“Zombies are for boys,” says Charlie Higson, talking about his The Enemy series of young adult horror books, “and vampires are for girls.”
“But nobody wants to go out with a zombie!”
After being introduced by Paul Gallagher from the Scottish Book Trust, Higson gives a brief history of the zombie as the most popular monster in modern culture, tracing its origin back to George Romero’s Dawn of the Dead. He then goes on to talk about why he became a novelist, describing how he was “hooked on the power and magic of writing” from an early age, and the irresistible idea of being able to make things up which had never existed before.
“A book comes alive in your hands,” he says.
Giving a brief outline of his journey from adult novelist to comedy writer & performer to creating children’s books such as Young Bond and The Enemy, Higson admits he didn’t really know what he was doing — “there isn’t a book of rules for children’s writing.”
In the absence of any such rulebook, he used his own sons as guinea pigs, reading them chapters of his works-in-progress before bedtime. “That’s why they’re so bloodthirsty!” he says.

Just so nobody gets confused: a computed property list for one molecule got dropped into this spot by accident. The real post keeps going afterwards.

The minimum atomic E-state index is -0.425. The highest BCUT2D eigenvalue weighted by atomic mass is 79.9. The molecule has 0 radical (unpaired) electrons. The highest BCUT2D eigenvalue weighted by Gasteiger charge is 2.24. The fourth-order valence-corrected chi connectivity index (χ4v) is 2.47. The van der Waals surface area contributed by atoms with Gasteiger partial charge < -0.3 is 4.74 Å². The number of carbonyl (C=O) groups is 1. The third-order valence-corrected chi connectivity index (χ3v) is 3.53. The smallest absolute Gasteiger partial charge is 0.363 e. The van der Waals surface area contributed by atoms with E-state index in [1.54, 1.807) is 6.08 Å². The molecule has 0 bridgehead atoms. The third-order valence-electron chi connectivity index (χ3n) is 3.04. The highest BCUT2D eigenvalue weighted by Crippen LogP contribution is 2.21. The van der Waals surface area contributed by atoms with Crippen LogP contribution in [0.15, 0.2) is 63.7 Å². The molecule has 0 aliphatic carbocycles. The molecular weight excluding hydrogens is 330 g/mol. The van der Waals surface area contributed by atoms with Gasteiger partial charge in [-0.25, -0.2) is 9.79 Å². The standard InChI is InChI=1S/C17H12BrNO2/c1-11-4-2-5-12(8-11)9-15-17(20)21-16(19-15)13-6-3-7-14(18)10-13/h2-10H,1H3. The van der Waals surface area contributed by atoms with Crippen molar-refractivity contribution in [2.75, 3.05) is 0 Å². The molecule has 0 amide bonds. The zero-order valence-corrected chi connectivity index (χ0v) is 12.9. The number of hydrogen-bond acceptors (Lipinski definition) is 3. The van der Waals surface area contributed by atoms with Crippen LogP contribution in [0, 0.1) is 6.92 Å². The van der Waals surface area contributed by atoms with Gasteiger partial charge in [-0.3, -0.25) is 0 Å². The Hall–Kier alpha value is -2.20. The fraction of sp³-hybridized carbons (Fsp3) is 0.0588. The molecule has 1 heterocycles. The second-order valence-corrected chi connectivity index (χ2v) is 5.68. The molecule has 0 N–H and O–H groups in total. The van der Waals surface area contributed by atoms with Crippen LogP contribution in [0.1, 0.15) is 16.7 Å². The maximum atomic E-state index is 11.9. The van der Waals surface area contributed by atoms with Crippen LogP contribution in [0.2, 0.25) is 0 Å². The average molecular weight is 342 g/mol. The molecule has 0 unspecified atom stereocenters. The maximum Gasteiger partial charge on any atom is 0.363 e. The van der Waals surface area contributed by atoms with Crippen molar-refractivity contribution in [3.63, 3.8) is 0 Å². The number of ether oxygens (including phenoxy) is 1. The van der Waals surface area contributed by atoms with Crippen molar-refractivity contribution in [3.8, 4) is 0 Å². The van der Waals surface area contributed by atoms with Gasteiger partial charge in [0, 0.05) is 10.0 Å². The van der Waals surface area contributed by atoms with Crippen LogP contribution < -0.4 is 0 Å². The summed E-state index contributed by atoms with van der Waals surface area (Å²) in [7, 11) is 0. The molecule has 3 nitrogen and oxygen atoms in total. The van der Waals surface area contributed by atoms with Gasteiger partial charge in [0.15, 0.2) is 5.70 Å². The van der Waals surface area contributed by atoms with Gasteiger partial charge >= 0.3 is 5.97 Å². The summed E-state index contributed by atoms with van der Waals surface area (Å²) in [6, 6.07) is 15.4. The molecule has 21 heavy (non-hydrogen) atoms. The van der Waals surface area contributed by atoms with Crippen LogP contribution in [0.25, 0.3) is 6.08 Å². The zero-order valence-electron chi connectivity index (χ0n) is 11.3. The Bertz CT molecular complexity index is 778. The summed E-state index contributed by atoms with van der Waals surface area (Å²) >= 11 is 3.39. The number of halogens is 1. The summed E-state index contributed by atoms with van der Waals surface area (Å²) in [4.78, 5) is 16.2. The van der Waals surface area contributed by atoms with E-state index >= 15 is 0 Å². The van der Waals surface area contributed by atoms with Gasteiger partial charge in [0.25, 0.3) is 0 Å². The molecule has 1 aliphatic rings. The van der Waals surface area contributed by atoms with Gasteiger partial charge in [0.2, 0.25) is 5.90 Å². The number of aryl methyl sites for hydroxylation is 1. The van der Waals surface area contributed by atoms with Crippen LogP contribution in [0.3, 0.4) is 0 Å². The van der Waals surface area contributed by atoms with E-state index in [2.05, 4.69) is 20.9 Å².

Higson then goes on to discuss what it is about zombies that makes them so terrifying and appealing. “They’re scary because they’re human,” he says. “They’re people — and they could be people that you know.” He describes how his idea for The Enemy came about, combining the appeal of zombies with a fantasy he himself had as a child — “wouldn’t it be fantastic if all the adults in the world disappeared…”
Fielding questions, Higson talks about the challenges of writing fiction boys want to read, describing how there used to be a tendency to make horror or adventure books for that market humourous. As a comedy writer himself, he still uses elements of humour in his books — “it’s one of the things that helps us survive” — but his main aim is to scare.
“Modern kids are harder to frighten,” he says. However, he finally knew he’d succeeded when — after a bedtime reading session — his youngest son burst into his bedroom at 4am, drenched in sweat after having a nightmare.
“Yes!” he exclaims, reliving the moment. “I’ve finally got you, you little….!”
Charlie Higson was at the Edinburgh International Book Festival on 23 Aug.